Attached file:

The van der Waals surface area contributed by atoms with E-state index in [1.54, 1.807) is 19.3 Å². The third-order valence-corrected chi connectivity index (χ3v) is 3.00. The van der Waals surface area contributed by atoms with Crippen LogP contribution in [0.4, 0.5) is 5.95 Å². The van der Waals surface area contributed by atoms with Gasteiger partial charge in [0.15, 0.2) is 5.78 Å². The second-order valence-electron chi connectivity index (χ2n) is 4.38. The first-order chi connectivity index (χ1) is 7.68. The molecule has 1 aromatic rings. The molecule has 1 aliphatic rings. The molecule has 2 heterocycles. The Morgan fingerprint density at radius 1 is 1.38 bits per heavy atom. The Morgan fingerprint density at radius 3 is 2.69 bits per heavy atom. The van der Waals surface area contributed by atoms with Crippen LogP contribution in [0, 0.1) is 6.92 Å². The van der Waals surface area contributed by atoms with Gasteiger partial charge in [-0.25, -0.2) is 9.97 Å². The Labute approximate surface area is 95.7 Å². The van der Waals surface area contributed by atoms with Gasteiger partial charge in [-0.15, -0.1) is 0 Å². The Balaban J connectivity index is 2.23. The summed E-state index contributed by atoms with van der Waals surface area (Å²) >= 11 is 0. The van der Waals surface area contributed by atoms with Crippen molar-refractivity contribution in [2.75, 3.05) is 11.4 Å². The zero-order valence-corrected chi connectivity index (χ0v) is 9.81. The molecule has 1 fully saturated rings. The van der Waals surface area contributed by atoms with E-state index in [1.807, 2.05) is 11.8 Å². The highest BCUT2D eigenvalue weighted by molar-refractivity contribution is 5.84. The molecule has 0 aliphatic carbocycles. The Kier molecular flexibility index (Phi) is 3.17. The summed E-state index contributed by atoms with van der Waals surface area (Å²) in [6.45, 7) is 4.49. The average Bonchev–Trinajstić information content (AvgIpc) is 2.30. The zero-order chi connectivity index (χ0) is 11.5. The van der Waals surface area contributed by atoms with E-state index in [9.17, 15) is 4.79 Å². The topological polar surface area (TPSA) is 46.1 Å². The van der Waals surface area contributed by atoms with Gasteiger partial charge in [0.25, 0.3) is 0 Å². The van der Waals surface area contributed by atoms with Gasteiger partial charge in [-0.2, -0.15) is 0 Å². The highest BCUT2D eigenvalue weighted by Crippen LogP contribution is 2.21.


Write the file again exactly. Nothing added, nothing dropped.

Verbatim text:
The van der Waals surface area contributed by atoms with E-state index in [1.54, 1.807) is 19.3 Å². The third-order valence-corrected chi connectivity index (χ3v) is 3.00. The van der Waals surface area contributed by atoms with Crippen LogP contribution in [0.4, 0.5) is 5.95 Å². The van der Waals surface area contributed by atoms with Gasteiger partial charge in [0.15, 0.2) is 5.78 Å². The second-order valence-electron chi connectivity index (χ2n) is 4.38. The first-order chi connectivity index (χ1) is 7.68. The molecule has 1 aromatic rings. The molecule has 1 aliphatic rings. The molecule has 2 heterocycles. The Morgan fingerprint density at radius 1 is 1.38 bits per heavy atom. The Morgan fingerprint density at radius 3 is 2.69 bits per heavy atom. The van der Waals surface area contributed by atoms with Crippen LogP contribution in [0, 0.1) is 6.92 Å². The van der Waals surface area contributed by atoms with Gasteiger partial charge in [-0.25, -0.2) is 9.97 Å². The Labute approximate surface area is 95.7 Å². The van der Waals surface area contributed by atoms with Gasteiger partial charge in [-0.15, -0.1) is 0 Å². The Balaban J connectivity index is 2.23. The summed E-state index contributed by atoms with van der Waals surface area (Å²) >= 11 is 0. The van der Waals surface area contributed by atoms with Crippen molar-refractivity contribution in [2.75, 3.05) is 11.4 Å². The zero-order valence-corrected chi connectivity index (χ0v) is 9.81. The molecule has 1 fully saturated rings. The van der Waals surface area contributed by atoms with E-state index in [1.807, 2.05) is 11.8 Å². The highest BCUT2D eigenvalue weighted by molar-refractivity contribution is 5.84. The molecule has 0 aliphatic carbocycles. The Kier molecular flexibility index (Phi) is 3.17. The summed E-state index contributed by atoms with van der Waals surface area (Å²) in [6.45, 7) is 4.49. The average Bonchev–Trinajstić information content (AvgIpc) is 2.30. The zero-order chi connectivity index (χ0) is 11.5. The van der Waals surface area contributed by atoms with E-state index in [9.17, 15) is 4.79 Å². The topological polar surface area (TPSA) is 46.1 Å². The van der Waals surface area contributed by atoms with Gasteiger partial charge in [0.25, 0.3) is 0 Å². The van der Waals surface area contributed by atoms with Gasteiger partial charge in [-0.2, -0.15) is 0 Å². The highest BCUT2D eigenvalue weighted by Crippen LogP contribution is 2.21.